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Thread: WhIch JBL Drivers Horns Xovers and Woofers Would give you most musical DIY system?

  1. #16
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    Quote Originally Posted by edgewound View Post
    You can use a 175, which this system did, as long as it's not an early narrow gap model. 2410/2421/2460/2470 will work as well with a new diaphragm. I didn't do anything to this pair of 175s in order to preserve the wax seals per the customer and they swept great. The LE85/2420/2421 is a stronger motor which will yield increased upper end reach.

    Here's the basic circuit. I ended up tuning it by ear by adding an additional 10uf cap in series with C2 which yields 8uf...and added a mechanical 50 watt L-Pad. Seems it brought the hi pass up to ~1800 or so. I can't really explain what happened electrically in detail, it just sounded right.
    Thank you!
    Not following what you're telling about the caps in series netting you 8uF though?
    In series means subtractive, correct?
    If 8uF was what you settled on and liked, could I just use an 8uF to start with?
    I like your approach, less is more!
    Thank you for taking the time to put this up

  2. #17
    Senior Member edgewound's Avatar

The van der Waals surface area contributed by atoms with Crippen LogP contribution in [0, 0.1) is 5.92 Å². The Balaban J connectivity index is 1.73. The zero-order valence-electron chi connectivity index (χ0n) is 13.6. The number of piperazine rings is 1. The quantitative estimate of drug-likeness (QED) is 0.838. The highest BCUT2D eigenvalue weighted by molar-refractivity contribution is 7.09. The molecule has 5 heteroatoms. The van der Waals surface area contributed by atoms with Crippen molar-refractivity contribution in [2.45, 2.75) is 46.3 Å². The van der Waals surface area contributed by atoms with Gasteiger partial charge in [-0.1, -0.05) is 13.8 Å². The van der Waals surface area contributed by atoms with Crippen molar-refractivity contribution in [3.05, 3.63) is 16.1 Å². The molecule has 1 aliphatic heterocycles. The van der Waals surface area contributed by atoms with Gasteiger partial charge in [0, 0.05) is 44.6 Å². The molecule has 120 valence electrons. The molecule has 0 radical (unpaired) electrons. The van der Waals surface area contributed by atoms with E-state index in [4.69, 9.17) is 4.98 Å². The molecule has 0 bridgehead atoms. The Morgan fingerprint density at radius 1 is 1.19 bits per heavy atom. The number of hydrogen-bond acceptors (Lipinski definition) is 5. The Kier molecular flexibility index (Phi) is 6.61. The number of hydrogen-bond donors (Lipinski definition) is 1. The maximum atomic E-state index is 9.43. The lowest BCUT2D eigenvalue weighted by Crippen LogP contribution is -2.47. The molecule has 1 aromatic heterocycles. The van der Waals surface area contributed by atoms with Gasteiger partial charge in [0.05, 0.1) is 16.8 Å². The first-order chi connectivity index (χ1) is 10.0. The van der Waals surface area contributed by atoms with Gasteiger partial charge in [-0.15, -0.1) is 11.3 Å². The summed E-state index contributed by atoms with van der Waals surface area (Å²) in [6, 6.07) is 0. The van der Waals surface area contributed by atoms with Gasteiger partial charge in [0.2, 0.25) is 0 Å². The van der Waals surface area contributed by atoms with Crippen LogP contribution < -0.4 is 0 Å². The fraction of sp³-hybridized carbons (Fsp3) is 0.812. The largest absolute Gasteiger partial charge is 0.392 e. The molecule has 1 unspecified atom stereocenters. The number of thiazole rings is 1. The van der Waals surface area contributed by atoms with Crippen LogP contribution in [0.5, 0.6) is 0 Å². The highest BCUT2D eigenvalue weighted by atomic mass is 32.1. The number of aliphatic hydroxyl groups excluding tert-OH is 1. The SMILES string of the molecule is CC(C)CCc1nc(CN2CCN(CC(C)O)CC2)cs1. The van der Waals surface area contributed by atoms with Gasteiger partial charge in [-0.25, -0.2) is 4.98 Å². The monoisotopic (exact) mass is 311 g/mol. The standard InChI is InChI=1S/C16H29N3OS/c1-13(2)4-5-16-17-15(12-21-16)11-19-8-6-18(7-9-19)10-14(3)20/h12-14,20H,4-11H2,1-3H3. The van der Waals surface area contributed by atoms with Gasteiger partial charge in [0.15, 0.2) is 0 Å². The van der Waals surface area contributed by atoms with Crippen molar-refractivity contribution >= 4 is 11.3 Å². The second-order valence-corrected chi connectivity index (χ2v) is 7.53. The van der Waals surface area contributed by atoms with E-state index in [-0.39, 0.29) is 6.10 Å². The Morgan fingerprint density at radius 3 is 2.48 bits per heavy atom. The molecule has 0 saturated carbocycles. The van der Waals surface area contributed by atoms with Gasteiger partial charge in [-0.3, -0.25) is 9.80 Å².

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    Quote Originally Posted by Tony Sullivan View Post
    Thank you!
    Not following what you're telling about the caps in series netting you 8uF though?
    In series means subtractive, correct?
    If 8uF was what you settled on and liked, could I just use an 8uF to start with?
    I like your approach, less is more!
    Thank you for taking the time to put this up
    Sure....start with the 8uF. You won't hurt anything...although my circuit is probably violating all sorts of audiophile CC&Rs...but frankly I don't care. It's what sounded best to my musician ears on many familiar great recordings on CD. I added the extra cap so I didn't need to desolder and muck up the other components, and Solen 400V caps aren't particularly cheap. The 30uF had too much mid through the 175 which made it sound harsh so I had to tame it. The 6dB/oct roll-off on the 130A(reconed to 2220) blended very nicely with the 18dB/oct roll-in with the 175.